Too few exercises from English to German
I think the number of exercises from English to German is too few. Most of them are from German to English. Why?
Duolingo decided that sentences into target language were causing frustration and putting users off. They decided to remove nearly all except for long target language sentences at the end of courses. However I think that they have sacrificed learning by doing this and there better ways around it. I find it more frustrating that after barely practicing "How are you?" I am asked to translate a long sentences in a hypothetical form. Shorter sentences and less sentences in each section would be much better in my opinion.
Totally unrelated but...
How long have you been on Duo, PotatoSanta? That's quite an impressive collection of badges!
I think between two and three years now, but I am starting to lose count.
I totally agree, I think this is because it's just because it's easier and makes people come back to the app.
Accurate observation, but I am not sure I can solve that problem. One work-around I've found is to do the "reverse tree". That is, take the "I speak German and I want to learn English" course. That helps to get more practice in the opposite direction.
I very much agree. I also think that the number of exercise where you have to use knowledge about grammar rules are far too few. I enjoy taking a few exercise now and then in "random" languages. In Polish they started with grammar pretty much from the start. In my opinion somewhere in between would be preferable. You need at least some vocabulary to use the grammar rules on, but when you have that and the grammar rules are fairly complex you really need to practise. Considering that the Duolingo software is well suited for these kind of exercises it feels somewhat wasteful to not have more exercises.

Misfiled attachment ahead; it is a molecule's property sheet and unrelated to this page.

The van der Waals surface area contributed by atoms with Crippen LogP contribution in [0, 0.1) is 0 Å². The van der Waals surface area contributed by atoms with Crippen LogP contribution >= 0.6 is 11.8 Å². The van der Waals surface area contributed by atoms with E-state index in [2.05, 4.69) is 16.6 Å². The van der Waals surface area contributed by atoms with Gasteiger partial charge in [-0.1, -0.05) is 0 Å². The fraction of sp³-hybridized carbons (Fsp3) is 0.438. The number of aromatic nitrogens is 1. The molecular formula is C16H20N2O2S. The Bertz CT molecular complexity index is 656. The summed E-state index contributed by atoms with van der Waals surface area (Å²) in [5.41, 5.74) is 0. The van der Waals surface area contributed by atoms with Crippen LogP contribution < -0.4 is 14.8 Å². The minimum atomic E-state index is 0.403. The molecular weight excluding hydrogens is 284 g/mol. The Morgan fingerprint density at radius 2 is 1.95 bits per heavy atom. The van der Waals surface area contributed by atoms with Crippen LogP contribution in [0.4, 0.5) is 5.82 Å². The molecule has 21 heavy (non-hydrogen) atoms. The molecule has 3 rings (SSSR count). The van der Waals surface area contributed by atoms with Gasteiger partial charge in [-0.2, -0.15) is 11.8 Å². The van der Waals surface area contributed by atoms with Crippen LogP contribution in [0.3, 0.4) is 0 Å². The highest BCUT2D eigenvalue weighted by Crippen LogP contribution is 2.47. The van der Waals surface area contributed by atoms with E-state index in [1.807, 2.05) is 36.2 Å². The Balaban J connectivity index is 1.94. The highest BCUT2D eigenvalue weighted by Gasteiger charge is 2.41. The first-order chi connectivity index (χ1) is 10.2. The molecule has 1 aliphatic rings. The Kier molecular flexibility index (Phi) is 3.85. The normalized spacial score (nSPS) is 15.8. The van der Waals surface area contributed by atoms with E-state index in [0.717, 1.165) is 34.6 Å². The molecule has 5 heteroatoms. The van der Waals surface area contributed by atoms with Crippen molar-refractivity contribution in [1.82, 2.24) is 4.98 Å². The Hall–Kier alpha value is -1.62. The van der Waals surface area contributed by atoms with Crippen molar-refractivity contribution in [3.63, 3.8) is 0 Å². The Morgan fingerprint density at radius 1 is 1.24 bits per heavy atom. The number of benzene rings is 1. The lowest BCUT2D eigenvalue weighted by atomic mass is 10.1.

Would be great if Duolingo let learners make preferences on their exercise type.
And just a comment from my experience: I've been here for three years, "re-golding" my French and German trees every day, and I'd say at least half of most exercises now involve translating into French/German from English. And the sentences get longer and more challenging, too! I've found that working on my laptop (rather than iPhone), choosing "practice without a timer" in the strengthening sessions, and doing several sessions (even if the tree is gold) each day, gives me the best, most intense English to French/German translation opportunities.
Agree about strengthening a fully gold tree. I'm pretty sure that some sentences come up that do not when some skills are weak.
I feel the exact same way, I don't actually learn anything from translating to English, the inverse makes sure you understand proper grammar and word usage. Should really be an option to bias these in either direction.